Jailtime for school bullies in South Africa

Minors between 10 and 18 years can be jailed for bullying under certain circumstances, the City Press reports.

The report comes in the wake of several suicides at high schools, with bullying considered a major contributing factor to teen suicide.

Rahman and Rahman managing director Mollica Maharaj told the paper that South Africa passed a law years ago — the Children’s Act 38 of 2005 — intending to eliminate bullying from schools.

Maharaj said the law lets children bring bullying cases to court with the goal of giving them support and protection so they don’t resort to suicide.

It also aims to rehabilitate bullies rather than punish them.

However, children guilty of bullying may be jailed as a last resort.

Such perpetrators are given the shortest possible prison sentence for the crime they are found guilty of. They must also be kept separate from adults and protected from unfair treatment or abuse.

Maharaj explained that a probation officer must assess the bully almost immediately after their arrest, and the perpetrator must appear for a preliminary hearing within 48 hours.

She also warned that the South African Schools Act may allow the state and public schools to be held liable for damage, injury, or loss suffered by a victim of bullying.

“This is likely when a school is aware of a specific pupil’s constant difficulties with bullies, but fails to intervene,” said Maharaj.

Maharaj said the law accounts for various forms of bullying, including physical assault, threats of violence, and verbal abuse.

Mollica Maharaj, Rahman and Rahman managing director

Concerns over bullying in South African schools come as Unesco wants smartphones banned in schools to improve learning, reduce disruptions, and protect learners from cyberbullying.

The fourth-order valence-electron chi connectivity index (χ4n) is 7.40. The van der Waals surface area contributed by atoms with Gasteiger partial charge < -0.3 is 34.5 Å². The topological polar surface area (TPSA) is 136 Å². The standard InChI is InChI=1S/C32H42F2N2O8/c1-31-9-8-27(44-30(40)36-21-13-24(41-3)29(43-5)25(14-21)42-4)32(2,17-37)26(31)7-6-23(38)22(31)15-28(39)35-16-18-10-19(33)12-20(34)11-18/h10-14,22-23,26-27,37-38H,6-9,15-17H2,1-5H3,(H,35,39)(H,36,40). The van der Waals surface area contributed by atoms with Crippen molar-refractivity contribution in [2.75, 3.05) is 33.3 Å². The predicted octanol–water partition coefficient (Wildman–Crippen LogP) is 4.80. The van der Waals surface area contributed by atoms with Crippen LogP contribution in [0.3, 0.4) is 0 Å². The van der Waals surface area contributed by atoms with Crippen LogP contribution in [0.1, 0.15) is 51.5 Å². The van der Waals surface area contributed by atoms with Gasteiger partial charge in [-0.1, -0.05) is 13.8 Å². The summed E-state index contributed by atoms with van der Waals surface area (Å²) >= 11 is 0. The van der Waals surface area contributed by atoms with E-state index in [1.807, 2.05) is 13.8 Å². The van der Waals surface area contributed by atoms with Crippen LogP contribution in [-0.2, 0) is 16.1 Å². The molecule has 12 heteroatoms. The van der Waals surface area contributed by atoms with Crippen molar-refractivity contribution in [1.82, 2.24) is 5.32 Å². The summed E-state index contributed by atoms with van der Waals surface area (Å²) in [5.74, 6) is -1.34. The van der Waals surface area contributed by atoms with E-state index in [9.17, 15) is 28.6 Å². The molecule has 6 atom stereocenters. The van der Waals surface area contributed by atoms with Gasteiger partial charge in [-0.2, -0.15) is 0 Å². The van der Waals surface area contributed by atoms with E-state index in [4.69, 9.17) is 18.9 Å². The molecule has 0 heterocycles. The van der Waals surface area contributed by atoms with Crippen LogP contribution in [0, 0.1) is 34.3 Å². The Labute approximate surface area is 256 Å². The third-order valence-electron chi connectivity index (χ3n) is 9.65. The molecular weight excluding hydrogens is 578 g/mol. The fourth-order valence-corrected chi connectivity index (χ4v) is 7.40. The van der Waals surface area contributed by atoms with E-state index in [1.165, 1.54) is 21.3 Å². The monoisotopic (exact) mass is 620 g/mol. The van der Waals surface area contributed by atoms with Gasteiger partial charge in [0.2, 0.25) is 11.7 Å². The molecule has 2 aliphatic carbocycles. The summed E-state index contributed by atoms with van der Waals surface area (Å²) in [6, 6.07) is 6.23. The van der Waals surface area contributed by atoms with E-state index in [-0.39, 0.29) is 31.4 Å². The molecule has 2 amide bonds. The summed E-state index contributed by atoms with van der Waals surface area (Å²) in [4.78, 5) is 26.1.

Unesco is the United Nations’ education, science, and culture agency.

Unesco director-general Audrey Azoulay believes people should be calling for technology in education to be regulated, similarly to how they have called for it in society.

“Its use must be for enhanced learning experiences and for the wellbeing of students and teachers, not to their detriment,” Azoulay said.

Sky News also recently reported that the UK is seeing an uptick in “bullying for content”.

This is where school children reportedly orchestrate an attack on one of their classmates to film and share it in private groups on platforms like Snapchat or WhatsApp.

One of South Africa’s most famous bullying stories predates social media and involves billionaire Elon Musk.

According to Musk’s father, Errol, his son was so severely beaten while attending Bryanston High that he couldn’t recognise him.

Musk’s father said he had to stay in a hospital in Sandton for two weeks to recover.

Following the attack, Musk’s parents pulled him out of Bryanston High and enrolled him at Pretoria Boys High, where he completed his school years from grade 10 to matric.

Now read: All the new cybercrimes in South Africa that can land you in jail for 15 years

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Jailtime for school bullies in South Africa